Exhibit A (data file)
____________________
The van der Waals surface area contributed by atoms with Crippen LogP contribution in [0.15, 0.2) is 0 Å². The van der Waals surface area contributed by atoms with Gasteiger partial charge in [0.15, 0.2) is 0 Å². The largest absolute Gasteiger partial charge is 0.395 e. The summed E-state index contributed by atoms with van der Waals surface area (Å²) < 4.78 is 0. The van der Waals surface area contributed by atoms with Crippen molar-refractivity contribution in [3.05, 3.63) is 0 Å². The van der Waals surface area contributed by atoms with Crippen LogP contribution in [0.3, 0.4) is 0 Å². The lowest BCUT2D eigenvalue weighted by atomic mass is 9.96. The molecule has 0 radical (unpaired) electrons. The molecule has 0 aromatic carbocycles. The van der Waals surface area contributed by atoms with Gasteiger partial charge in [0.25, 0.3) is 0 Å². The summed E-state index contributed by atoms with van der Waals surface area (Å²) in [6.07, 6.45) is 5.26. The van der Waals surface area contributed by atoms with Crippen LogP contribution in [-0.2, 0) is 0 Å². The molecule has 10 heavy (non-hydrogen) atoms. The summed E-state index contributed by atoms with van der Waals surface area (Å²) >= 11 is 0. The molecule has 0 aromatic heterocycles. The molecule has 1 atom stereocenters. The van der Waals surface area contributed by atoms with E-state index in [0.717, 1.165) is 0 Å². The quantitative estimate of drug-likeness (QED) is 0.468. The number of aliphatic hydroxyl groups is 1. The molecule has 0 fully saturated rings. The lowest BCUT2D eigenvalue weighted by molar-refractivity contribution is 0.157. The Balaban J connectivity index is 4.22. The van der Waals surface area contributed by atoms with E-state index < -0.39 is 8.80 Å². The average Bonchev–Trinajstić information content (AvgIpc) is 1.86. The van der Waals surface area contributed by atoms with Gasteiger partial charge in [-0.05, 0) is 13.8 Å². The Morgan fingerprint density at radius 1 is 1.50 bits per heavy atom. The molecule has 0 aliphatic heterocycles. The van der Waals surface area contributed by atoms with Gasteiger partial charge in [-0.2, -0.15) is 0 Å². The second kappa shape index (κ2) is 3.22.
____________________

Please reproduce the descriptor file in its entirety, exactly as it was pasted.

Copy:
The van der Waals surface area contributed by atoms with Crippen LogP contribution in [0.15, 0.2) is 0 Å². The van der Waals surface area contributed by atoms with Gasteiger partial charge in [0.15, 0.2) is 0 Å². The largest absolute Gasteiger partial charge is 0.395 e. The summed E-state index contributed by atoms with van der Waals surface area (Å²) < 4.78 is 0. The van der Waals surface area contributed by atoms with Crippen molar-refractivity contribution in [3.05, 3.63) is 0 Å². The van der Waals surface area contributed by atoms with Crippen LogP contribution in [0.3, 0.4) is 0 Å². The lowest BCUT2D eigenvalue weighted by atomic mass is 9.96. The molecule has 0 radical (unpaired) electrons. The molecule has 0 aromatic carbocycles. The van der Waals surface area contributed by atoms with Gasteiger partial charge in [0.25, 0.3) is 0 Å². The summed E-state index contributed by atoms with van der Waals surface area (Å²) in [6.07, 6.45) is 5.26. The van der Waals surface area contributed by atoms with Crippen LogP contribution in [-0.2, 0) is 0 Å². The molecule has 10 heavy (non-hydrogen) atoms. The summed E-state index contributed by atoms with van der Waals surface area (Å²) >= 11 is 0. The molecule has 0 aromatic heterocycles. The molecule has 1 atom stereocenters. The van der Waals surface area contributed by atoms with E-state index in [0.717, 1.165) is 0 Å². The quantitative estimate of drug-likeness (QED) is 0.468. The number of aliphatic hydroxyl groups is 1. The molecule has 0 fully saturated rings. The lowest BCUT2D eigenvalue weighted by molar-refractivity contribution is 0.157. The Balaban J connectivity index is 4.22. The van der Waals surface area contributed by atoms with E-state index < -0.39 is 8.80 Å². The average Bonchev–Trinajstić information content (AvgIpc) is 1.86. The van der Waals surface area contributed by atoms with Gasteiger partial charge in [-0.05, 0) is 13.8 Å². The Morgan fingerprint density at radius 1 is 1.50 bits per heavy atom. The molecule has 0 aliphatic heterocycles. The van der Waals surface area contributed by atoms with Gasteiger partial charge in [-0.2, -0.15) is 0 Å². The second kappa shape index (κ2) is 3.22.